Lady’s Mantle (Alchemilla vulgaris) and not “Ladies” mantle as it is all so often incorrectly referred to ( It is named after the Virgin Mary and not Ladies in general) and sometimes known as Lion’s Foot, Bear’s Foot. Nine Hooks and in Chinese as Shūnǚ de yībō Lady’s Mantle has been used for many centuries in Europe especially in Sweden and Germany where it has an enduring popularity.
Traditional Uses for Lady’s Mantle:-
Some experts consider Lady’s Mantle to be good for treating wounds due to its coagulation, astringent and styptic properties. Of course, in these instances the tea is applied topically. It has also been used as a mouth rinse after dental procedures to help stop bleeding. However, clinical data is lacking as no real trials have ever been undertaken as to its efficacy in this regard.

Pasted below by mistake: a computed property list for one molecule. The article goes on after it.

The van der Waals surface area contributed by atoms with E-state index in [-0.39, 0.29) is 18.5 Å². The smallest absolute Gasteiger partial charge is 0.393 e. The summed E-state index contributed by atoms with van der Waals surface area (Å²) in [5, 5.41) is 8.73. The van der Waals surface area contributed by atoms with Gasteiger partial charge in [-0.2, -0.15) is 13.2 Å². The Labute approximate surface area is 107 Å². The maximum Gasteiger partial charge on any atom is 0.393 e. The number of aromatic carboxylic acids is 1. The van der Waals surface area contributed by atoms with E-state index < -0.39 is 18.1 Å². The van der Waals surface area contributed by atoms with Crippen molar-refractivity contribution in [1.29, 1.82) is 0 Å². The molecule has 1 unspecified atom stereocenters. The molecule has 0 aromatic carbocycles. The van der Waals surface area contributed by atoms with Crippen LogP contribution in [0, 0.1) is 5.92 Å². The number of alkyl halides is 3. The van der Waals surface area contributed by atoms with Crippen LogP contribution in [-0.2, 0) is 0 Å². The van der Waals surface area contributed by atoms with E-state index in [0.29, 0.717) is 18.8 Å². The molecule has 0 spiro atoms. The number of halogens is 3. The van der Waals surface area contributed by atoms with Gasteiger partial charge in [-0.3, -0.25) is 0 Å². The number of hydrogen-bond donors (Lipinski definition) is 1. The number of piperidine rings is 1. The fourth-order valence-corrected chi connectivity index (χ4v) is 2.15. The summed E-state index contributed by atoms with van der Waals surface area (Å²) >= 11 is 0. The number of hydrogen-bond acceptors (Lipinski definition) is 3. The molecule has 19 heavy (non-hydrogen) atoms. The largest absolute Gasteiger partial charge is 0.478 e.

Lady’s Mantle has also been used for a variety of female conditions such as menstrual disorders, including excessive menstruation and as a regulator in menopause. It is also used as an aid during conception, prevention of miscarriages, and to help the body heal after childbirth.
It is used as an astringent, diuretic, anti-inflammatory and emmenagogue.
For its astringency, it is used in diarrhoea and as a mouthwash for sores and ulcers. It is quite effective in menorrhagia and metrorrhagia.
Lady’s mantle has always been prized as a wound healer. Its astringency ensures that blood flow is staunched and the first stage of healing soon gets under way. As the name implies, it is a valuable herb for women, taken principally to reduce heavy menstrual bleeding, to relieve menstrual cramps, and to improve regularity of the cycle. It is prescribed for conditions such as fibroids and endometriosis.
It is also used as a douche for excess vaginal discharge. Lady’s mantle has been used to facilitate childbirth, and is thought to act as a liver decongestant. Its astringency makes it a useful herb for treating diarrhoea and gastroenteritis.